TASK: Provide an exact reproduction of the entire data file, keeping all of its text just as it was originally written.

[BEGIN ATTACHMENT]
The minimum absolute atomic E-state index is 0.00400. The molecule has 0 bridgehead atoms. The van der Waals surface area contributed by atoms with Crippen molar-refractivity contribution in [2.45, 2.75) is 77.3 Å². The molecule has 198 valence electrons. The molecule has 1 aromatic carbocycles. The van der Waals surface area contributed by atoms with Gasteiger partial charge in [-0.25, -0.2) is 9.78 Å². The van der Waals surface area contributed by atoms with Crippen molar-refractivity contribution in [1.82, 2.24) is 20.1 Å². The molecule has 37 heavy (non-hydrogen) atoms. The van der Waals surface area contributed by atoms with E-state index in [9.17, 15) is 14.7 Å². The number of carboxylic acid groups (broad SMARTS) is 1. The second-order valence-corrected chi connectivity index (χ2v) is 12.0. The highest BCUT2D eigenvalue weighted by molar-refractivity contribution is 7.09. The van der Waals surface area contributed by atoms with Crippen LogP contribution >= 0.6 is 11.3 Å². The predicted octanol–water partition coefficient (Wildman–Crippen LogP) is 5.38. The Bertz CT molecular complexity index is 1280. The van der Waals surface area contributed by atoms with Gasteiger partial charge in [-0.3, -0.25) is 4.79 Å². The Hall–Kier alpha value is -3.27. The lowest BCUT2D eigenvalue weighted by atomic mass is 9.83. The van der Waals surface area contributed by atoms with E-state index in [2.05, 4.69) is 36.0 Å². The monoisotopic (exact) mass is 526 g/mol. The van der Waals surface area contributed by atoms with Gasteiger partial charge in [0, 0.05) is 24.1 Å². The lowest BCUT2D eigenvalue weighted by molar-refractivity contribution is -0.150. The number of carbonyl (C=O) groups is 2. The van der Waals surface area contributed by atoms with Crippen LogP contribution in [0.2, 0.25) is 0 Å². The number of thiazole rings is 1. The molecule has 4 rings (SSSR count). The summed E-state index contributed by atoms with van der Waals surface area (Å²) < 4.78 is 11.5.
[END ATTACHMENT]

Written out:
The minimum absolute atomic E-state index is 0.00400. The molecule has 0 bridgehead atoms. The van der Waals surface area contributed by atoms with Crippen molar-refractivity contribution in [2.45, 2.75) is 77.3 Å². The molecule has 198 valence electrons. The molecule has 1 aromatic carbocycles. The van der Waals surface area contributed by atoms with Gasteiger partial charge in [-0.25, -0.2) is 9.78 Å². The van der Waals surface area contributed by atoms with Crippen molar-refractivity contribution in [1.82, 2.24) is 20.1 Å². The molecule has 37 heavy (non-hydrogen) atoms. The van der Waals surface area contributed by atoms with E-state index in [9.17, 15) is 14.7 Å². The number of carboxylic acid groups (broad SMARTS) is 1. The second-order valence-corrected chi connectivity index (χ2v) is 12.0. The highest BCUT2D eigenvalue weighted by molar-refractivity contribution is 7.09. The van der Waals surface area contributed by atoms with Crippen LogP contribution >= 0.6 is 11.3 Å². The predicted octanol–water partition coefficient (Wildman–Crippen LogP) is 5.38. The Bertz CT molecular complexity index is 1280. The van der Waals surface area contributed by atoms with Gasteiger partial charge in [-0.3, -0.25) is 4.79 Å². The Hall–Kier alpha value is -3.27. The lowest BCUT2D eigenvalue weighted by atomic mass is 9.83. The van der Waals surface area contributed by atoms with E-state index in [2.05, 4.69) is 36.0 Å². The monoisotopic (exact) mass is 526 g/mol. The van der Waals surface area contributed by atoms with Gasteiger partial charge in [0, 0.05) is 24.1 Å². The lowest BCUT2D eigenvalue weighted by molar-refractivity contribution is -0.150. The number of carbonyl (C=O) groups is 2. The van der Waals surface area contributed by atoms with Crippen LogP contribution in [0.2, 0.25) is 0 Å². The number of thiazole rings is 1. The molecule has 4 rings (SSSR count). The summed E-state index contributed by atoms with van der Waals surface area (Å²) < 4.78 is 11.5.